But, I do want to point out that perceptions sometimes alter reality. What you perceive to be “pretty big and macho-looking” is actually a vehicle that is a fraction of an inch shorter than previous Legacies and Outbacks. It is 2 inches wider than your '02 Legacy, in order to provide much-needed additional hip room, and the wheelbase is also longer, with the result that it has about 4 inches more legroom in the rear than your car does.

It is also a bit higher than your car, perhaps lending the appearance of a bigger vehicle. But, if you want to be totally accurate, the fact that the new vehicle is slightly shorter than your car makes the new one not anywhere near as big as you perceive it to be.

The need for a low rear hatch coupled with AWD limits your selection. I think it’s a shame Subaru stopped selling the Legacy wagon, as it would be perfect, assuming the seats have been improved.

Is the Impreza too small?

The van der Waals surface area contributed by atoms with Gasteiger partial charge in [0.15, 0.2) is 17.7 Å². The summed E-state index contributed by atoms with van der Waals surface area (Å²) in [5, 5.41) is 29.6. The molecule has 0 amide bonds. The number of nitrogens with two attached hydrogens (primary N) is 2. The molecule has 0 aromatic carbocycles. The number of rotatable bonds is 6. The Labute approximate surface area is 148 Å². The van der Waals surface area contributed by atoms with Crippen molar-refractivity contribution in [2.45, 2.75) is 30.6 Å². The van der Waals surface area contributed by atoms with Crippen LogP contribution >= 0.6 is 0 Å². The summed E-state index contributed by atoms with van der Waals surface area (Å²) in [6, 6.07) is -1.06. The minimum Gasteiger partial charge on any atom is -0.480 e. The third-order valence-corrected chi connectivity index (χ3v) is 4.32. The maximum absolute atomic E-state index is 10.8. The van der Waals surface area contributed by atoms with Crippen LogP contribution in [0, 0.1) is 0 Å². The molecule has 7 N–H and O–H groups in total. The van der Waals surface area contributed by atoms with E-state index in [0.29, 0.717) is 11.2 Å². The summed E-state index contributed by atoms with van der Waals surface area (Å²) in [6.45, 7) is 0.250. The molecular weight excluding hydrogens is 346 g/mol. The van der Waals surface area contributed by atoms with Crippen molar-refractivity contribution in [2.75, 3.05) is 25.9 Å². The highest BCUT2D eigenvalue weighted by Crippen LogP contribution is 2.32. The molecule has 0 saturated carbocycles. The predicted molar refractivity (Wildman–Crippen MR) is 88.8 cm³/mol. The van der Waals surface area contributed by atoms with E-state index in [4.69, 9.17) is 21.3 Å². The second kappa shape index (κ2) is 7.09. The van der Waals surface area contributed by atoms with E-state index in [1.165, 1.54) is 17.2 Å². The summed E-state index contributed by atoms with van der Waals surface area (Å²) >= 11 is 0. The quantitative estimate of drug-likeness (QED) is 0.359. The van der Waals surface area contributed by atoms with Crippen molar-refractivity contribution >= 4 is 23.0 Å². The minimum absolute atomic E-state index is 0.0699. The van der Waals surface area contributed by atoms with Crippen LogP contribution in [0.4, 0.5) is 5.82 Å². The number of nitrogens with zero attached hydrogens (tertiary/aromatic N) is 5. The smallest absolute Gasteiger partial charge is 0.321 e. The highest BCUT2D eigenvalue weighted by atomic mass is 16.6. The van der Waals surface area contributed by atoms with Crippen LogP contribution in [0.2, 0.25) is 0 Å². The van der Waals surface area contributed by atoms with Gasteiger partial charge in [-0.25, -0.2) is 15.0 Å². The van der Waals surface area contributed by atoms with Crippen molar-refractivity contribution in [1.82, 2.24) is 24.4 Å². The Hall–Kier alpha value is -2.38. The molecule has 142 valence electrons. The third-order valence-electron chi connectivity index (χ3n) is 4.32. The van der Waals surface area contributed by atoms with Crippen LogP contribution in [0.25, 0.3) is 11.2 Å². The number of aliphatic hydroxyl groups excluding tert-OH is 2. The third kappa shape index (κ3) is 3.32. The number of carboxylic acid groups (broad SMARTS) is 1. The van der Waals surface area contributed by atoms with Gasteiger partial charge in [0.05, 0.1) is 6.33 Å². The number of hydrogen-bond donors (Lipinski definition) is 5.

The Audi and the Volvo are going to be expensive to maintain over time. How long do you plan to keep the car you’re buying?

How about the Cadillac CTS Sport Wagon? It is available with AWD and should make for a comfortable cross-country cruiser. Reliability is questionable, but warranty service should be available just about anywhere, which is not necessarily the case with the others.

I would avoid Volvo and Audi.

A 4 cylinder Subaru, if properly cared for can be reasonably economical to run, but will always cost more than a 2 wheel drive car.

My pick for a comfortable coast to coast run would be a 4 cylinder Camry, Hyundai Sonata, or Ford Fusion. All three cars are reliable have good seats, and are QUIET!!!

The time you spend in snow can be made easy by having high quality winter tires. 95% of Americans who have SUVs really don’t need them.